Most public pool owners probably have no objection to providing access for disabled swimmers. Facilities that serve the public have operated under the Americans with Disabilities Act for two decades now.
But ambiguous guidance for a potentially expensive requirement is not the way to get it done. And that's what we have with guidelines from the U.S. Justice Department on pending requirement to provide access to public pools.
The regulations require buying and installing chair lifts that lower physically disabled swimmers into the water.
Pool owners thought portable lifts, which could be brought out on demand or moved from one spot to another, would suffice for changes made to the law in 2010 and set to go into effect in mid-March. But in January, the Justice Department came out with the guidelines that a permanent lift or ramp must be added for each pool and hot tub if it is clear that installation would be "affordable and feasible."
Permanent lifts can cost between $3,500 and $6,000, industry officials say, and that doesn't count the cost of installation. Failure to abide by the law can bring a fine of up to $55,000.
A New York business journal reported this e-mail answer from the Justice Department to a question about what was required: "An existing pool must do what is readily achievable (affordable and easy). If a fixed lift is affordable and easy for that hotel, they need to provide a fixed lift. If only a portable lift is affordable and easy for that hotel, they can use a portable lift. If they already have a portable lift, they should explore whether it is affordable and easy to attach the lift. If no lift is achievable, they should make a plan to achieve access when it becomes readily achievable for them."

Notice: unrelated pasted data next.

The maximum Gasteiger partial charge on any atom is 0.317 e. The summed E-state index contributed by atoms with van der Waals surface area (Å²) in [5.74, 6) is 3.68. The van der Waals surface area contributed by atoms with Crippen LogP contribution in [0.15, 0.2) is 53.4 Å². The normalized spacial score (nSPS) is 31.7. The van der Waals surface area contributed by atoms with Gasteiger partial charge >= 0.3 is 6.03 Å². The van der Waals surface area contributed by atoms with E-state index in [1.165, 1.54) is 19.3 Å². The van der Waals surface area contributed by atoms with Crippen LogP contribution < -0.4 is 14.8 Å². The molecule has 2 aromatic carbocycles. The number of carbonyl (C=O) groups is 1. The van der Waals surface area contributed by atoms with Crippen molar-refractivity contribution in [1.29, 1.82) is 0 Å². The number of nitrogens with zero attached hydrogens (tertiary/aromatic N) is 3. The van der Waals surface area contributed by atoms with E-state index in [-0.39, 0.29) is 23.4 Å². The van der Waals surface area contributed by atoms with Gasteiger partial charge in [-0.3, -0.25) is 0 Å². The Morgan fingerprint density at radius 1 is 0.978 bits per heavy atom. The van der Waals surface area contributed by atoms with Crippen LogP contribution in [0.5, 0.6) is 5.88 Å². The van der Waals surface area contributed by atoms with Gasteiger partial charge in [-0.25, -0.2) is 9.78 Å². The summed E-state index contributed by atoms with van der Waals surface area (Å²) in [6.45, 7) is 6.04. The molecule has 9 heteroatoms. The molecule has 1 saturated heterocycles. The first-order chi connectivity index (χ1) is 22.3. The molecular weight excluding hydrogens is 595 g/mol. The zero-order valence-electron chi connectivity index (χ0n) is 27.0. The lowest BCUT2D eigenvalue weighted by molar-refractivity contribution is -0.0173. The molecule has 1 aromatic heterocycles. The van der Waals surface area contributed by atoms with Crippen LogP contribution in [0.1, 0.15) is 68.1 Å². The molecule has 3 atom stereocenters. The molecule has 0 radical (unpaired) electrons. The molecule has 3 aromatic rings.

That suggests someone is going to have to determine case-by-case whether a pool owner can "afford" a permanent lift or whether a permanent lift is "achievable."
There must be a better way to do this.
After industry complaints, the Justice Department gave pool owners another 60 days to comply. In the meantime, they should also come up with clear, specific guidance on what meets the requirement. The answer above does not do that.
Bart Brophy, a local advocate for the disabled who has used a wheelchair for 30 years, is right to be vigilant about making sure pools are accessible for disabled swimmers. Pool owners shouldn't look for ways to delay compliance. And he has a sensible approach:
"(Pool owners) just have to think about if their own cousin wanted to get in the pool and couldn't -- how would you solve that problem?"
Ambiguous rules that add needlessly to the cost of providing access are not the way to go about it.